I'll bet I'm not alone when I say the problems Boeing is experiencing due to its radical manufacturing outsourcing policies were wholly predictable. (See "What's Causing Huge Delays for the Boeing 787 Dreamliner.")
That case is noteworthy because it marks a trend toward the almost total outsourcing of a very complex, expensive and highly engineered product. This should be a source of concern for engineers and skilled assembly operators who are currently working in the dwindling U.S. manufacturing base. The outsourcing of an advanced new civilian aerospace project is a signal that no segment of domestic U.S. manufacturing is secure.
Aggressive outsourcing policies reveal an attitude that the production and engineering of critical parts and assemblies are commoditized activities that could be done by anyone, anywhere, with no loss of quality to the end users. However, recent high-profile cases indicate that quality problems frequently arise with outsourced products, and that those problems can be legally and financially significant. Outrageous product failures such as poison-laced baby toys and acid-leaching drywall are driving an increasing consumer awareness of the quality problems associated with cheap manufacturing.
In fact, manufacturing outsourcing virtually guarantees that product quality and delivery will be adversely impacted. That is because manufacturing operations are where corporations actually create tangible value (i.e., useful things that people want to buy). Disrupting these centers of value creation by moving them to faraway locations destroys the accumulated experience and best practices of the incumbent staff (to say nothing of ending their source of employment). It also disrupts the clarity and flow of crucial information, restricts the ability to quickly solve problems, and creates logistical barriers. As the nature of the manufacturing activity climbs the technology curve, from the simple to the complex, these problems become amplified. There is no more direct influence on the quality of a product than the people and facilities that design and build that product, and no amount of clever "brand management" can conceal fundamentally bad (or dangerous) products.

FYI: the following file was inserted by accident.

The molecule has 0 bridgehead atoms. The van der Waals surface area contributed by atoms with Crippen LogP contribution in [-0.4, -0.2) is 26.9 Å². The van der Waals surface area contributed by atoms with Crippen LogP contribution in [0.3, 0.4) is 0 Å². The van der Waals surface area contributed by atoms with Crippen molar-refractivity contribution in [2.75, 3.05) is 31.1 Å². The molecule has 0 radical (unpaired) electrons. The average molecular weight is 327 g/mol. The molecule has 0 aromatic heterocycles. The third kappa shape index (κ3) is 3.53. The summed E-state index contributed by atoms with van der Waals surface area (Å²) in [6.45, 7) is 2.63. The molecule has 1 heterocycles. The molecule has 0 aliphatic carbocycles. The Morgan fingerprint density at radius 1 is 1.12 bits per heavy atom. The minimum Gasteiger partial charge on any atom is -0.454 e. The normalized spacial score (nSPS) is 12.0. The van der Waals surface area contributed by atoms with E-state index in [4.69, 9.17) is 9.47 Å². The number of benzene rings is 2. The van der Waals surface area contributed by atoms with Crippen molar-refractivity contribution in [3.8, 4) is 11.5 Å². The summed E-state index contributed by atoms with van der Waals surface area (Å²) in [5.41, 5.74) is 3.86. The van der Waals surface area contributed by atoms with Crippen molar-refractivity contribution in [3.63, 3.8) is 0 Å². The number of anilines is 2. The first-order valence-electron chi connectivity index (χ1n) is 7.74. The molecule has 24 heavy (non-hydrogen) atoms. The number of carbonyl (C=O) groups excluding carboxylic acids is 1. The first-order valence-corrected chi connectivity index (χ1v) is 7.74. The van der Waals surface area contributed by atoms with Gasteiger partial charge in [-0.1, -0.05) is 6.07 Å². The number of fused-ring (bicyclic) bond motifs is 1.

Despite this, corporations cannot be expected to limit outsourcing on altruistic grounds. The only way manufacturing jobs will remain in the U.S. is if retaining those jobs makes sense from a business perspective. There are signs of progress: Boeing is bringing many critical production processes for the Dreamliner back under its direct control. Also, General Electric CEO Jeffrey Immelt recently delivered a speech in which he plainly stated that the rush to outsource manufacturing was "flat wrong," and that we have "lost sight of the core competencies of a successful modern economy."
There will likely always be a place for some rational level of outsourced manufacturing. However, sending away our best jobs and know-how is a bad idea all around. Otherwise, we are on a path to becoming a nation of marketers and burger flippers. We need to re-examine the rush to outsource for the sake of shaving a couple dollars off the register receipt. It might really be costing us.